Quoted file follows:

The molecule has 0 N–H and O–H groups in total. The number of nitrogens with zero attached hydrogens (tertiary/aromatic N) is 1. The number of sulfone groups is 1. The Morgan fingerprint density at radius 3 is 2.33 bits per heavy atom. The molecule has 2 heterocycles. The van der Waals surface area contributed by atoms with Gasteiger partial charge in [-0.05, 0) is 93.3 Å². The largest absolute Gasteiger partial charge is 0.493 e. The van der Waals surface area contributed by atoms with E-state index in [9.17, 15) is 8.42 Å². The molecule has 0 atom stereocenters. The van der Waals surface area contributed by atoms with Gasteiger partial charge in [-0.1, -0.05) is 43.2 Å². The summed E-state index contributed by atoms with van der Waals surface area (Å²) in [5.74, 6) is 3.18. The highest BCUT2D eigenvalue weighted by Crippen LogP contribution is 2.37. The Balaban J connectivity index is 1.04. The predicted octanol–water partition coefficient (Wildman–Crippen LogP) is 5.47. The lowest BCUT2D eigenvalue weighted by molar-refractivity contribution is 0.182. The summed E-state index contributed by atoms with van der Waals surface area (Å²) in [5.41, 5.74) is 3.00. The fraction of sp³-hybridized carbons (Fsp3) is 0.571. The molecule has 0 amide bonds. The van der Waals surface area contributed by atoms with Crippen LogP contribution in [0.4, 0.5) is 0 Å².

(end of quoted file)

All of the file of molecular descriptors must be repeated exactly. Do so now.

The molecule has 0 N–H and O–H groups in total. The number of nitrogens with zero attached hydrogens (tertiary/aromatic N) is 1. The number of sulfone groups is 1. The Morgan fingerprint density at radius 3 is 2.33 bits per heavy atom. The molecule has 2 heterocycles. The van der Waals surface area contributed by atoms with Gasteiger partial charge in [-0.05, 0) is 93.3 Å². The largest absolute Gasteiger partial charge is 0.493 e. The van der Waals surface area contributed by atoms with E-state index in [9.17, 15) is 8.42 Å². The molecule has 0 atom stereocenters. The van der Waals surface area contributed by atoms with Gasteiger partial charge in [-0.1, -0.05) is 43.2 Å². The summed E-state index contributed by atoms with van der Waals surface area (Å²) in [5.74, 6) is 3.18. The highest BCUT2D eigenvalue weighted by Crippen LogP contribution is 2.37. The Balaban J connectivity index is 1.04. The predicted octanol–water partition coefficient (Wildman–Crippen LogP) is 5.47. The lowest BCUT2D eigenvalue weighted by molar-refractivity contribution is 0.182. The summed E-state index contributed by atoms with van der Waals surface area (Å²) in [5.41, 5.74) is 3.00. The fraction of sp³-hybridized carbons (Fsp3) is 0.571. The molecule has 0 amide bonds. The van der Waals surface area contributed by atoms with Crippen LogP contribution in [0.4, 0.5) is 0 Å².